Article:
The question of responsibility for safe loading and seaworthiness, as between owners and charterers under the NYPE form was recently reconsidered in an LMAA arbitration

A vessel was chartered under a time charterparty on the NYPE form for one time charter period. The charter provided, inter alia:-

Clause 1:
The Owners shall … keep the vessel in a thoroughly efficient state … for and during service.

Clause 8:
Charterers are to load stow … lash … the cargo at their expense under the supervision of the Captain…

Clause 24 was deleted, thus the United States Carriage of Goods Act was not applicable.

Lines 21-22 Vessel on her delivery to be ready to receive cargo … and tight, staunch, strong and in every way fitted for service …

Additional Clauses

Clause 48
Lashing … although done by crew, crew to be considered as Charterers’ servants.

Clause 62
… In the event that cargo is shipped on deck … Charterers are to ensure that Bills of Lading are claused as follows: carried on deck at shippers’ risk without responsibility for loss or damage however caused.

The vessel loaded timber for discharge at three discharge ports. The timber was loaded both on and below deck. The loading and stowage of the cargo was carried out under the direction of the charterer's supercargo. The lashing of the cargo was carried out by the crew.
The lashings were generally spaced at three-metre intervals. Such lashings for deck cargoes of the height to which the timber was loaded, were in contravention of the IMO Code of Practice for ships carrying timber deck cargoes.
During the course of the voyage to the first discharge port part of the vessel’s deck cargo was lost overboard during heavy weather. The vessel was also damaged and had to deviate to a port of refuge. The damage to the vessel included sections of the bulwark (on both the port and starboard sides) being carried away, deck fittings being torn off and, in places, the weather-deck plating being torn open.
The tribunal found that the cause of the loss of cargo was the insufficiency of lashing, which, of course, also caused the damage to the vessel.
A dispute arose between the parties in relation to liability for the lost cargo and damage to the vessel. The owner submitted that the terms of the charterparty made it clear that the responsibility for the proper loading and lashing lay with the charterer, and that was so whether or not the consequences of bad loading or lashing were to make the vessel unseaworthy.
The charterer argued that there was an absolute obligation on the owner to intervene and prevent the vessel sailing in an unseaworthy condition, hence the owner was in breach of the charter and therefore caused its own loss.
The tribunal had first to consider the concept of "seaworthiness". In its traditional sense "seaworthiness" refers to the qualities of the ship itself, i.e. it must be watertight, stable, in proper trim and structurally sound. In its wider, modern, sense "seaworthiness" means the ability of the vessel to carry her cargo safely.
In this particular case, and based on the evidence of both parties, the tribunal found that the insufficiency of the lashings caused the vessel to be unseaworthy on sailing from the loading port. The tribunal also found that both the charterer's supercargo and the Captain knew, or should have known, of the contravention of the IMO code. The tribunal was not convinced, however, that it would have been apparent to the Captain that any failure of the lashing might put the safety of the ship at risk. It held that, insofar as the vessel was rendered unseaworthy in the wider sense, the cause of the unseaworthiness was the securing of the cargo for which the charterer assumed responsibility.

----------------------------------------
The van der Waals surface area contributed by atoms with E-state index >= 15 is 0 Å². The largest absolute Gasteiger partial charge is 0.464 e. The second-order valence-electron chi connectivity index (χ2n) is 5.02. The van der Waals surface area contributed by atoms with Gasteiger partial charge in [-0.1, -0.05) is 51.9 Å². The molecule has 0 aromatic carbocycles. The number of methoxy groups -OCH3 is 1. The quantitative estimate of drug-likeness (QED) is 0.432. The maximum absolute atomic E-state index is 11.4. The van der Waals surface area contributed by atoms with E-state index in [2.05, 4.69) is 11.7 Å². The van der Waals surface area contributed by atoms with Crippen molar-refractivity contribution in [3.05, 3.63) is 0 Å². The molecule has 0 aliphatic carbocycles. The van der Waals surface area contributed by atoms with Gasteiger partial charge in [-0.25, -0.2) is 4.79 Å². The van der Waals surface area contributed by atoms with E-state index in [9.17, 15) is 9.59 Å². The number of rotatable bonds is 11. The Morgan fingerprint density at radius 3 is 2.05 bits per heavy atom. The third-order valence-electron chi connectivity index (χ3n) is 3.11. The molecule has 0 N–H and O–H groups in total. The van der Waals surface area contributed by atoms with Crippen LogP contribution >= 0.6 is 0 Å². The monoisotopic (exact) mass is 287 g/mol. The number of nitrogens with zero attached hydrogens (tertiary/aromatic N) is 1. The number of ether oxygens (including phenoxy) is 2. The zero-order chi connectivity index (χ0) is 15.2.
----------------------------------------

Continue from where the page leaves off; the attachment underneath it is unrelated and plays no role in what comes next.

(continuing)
The express obligations of "seaworthiness" on the owner, imposed by lines 21-22 and clause 1 were in limited terms, and were not broken by the owners.
The obligation to load and lash was expressly placed upon the charterer by clause 8. The words "under the supervision of the Captain" did not qualify the obligation of the charterer, they did not impose any duty on the Captain to supervise the loading and stowage of the cargo. Such words merely gave the Captain the right to intervene ("Panaghia Tinnou", 1986 2 Lloyd’s Rep 568). A right to intervene does not carry with it a liability for failure to do so, let alone relieve the actor from his liability, hence the owner was not liable for the lost cargo or the damage to the vessel.
Charterparties containing a clause substantially in the same terms as clause 8 of the NYPE are often amended to include additional words such as "responsibility". The insertion of the word "responsibility" after "supervision" will transfer all responsibility to the owner for loss or damage to the ship or cargo as a result of improper loading, stowage or trimming, unless the charterer in some way interfered and such interference caused the loss or damage to either the cargo or the ship (see the "Shinjitsu Maru No.5" (1985) 1 Lloyd’s Rep 568, the "Argonaut" (1985) 2 Lloyd’s Rep 216, and the "Alexandros P" (1986) 1 Lloyd’s Rep 421).

Difficulties arise where clause 8 or similar clauses may have been amended differently, for instance by inserting the word "discretion". The general rule is that absent such emphatic wording as "responsibility", liability attaches to the owner only if the Captain positively intervenes in loading operations (Canadian Transport Co Ltd -v- Court Line Ltd (1940) 67 Lloyd’s Rep 161).


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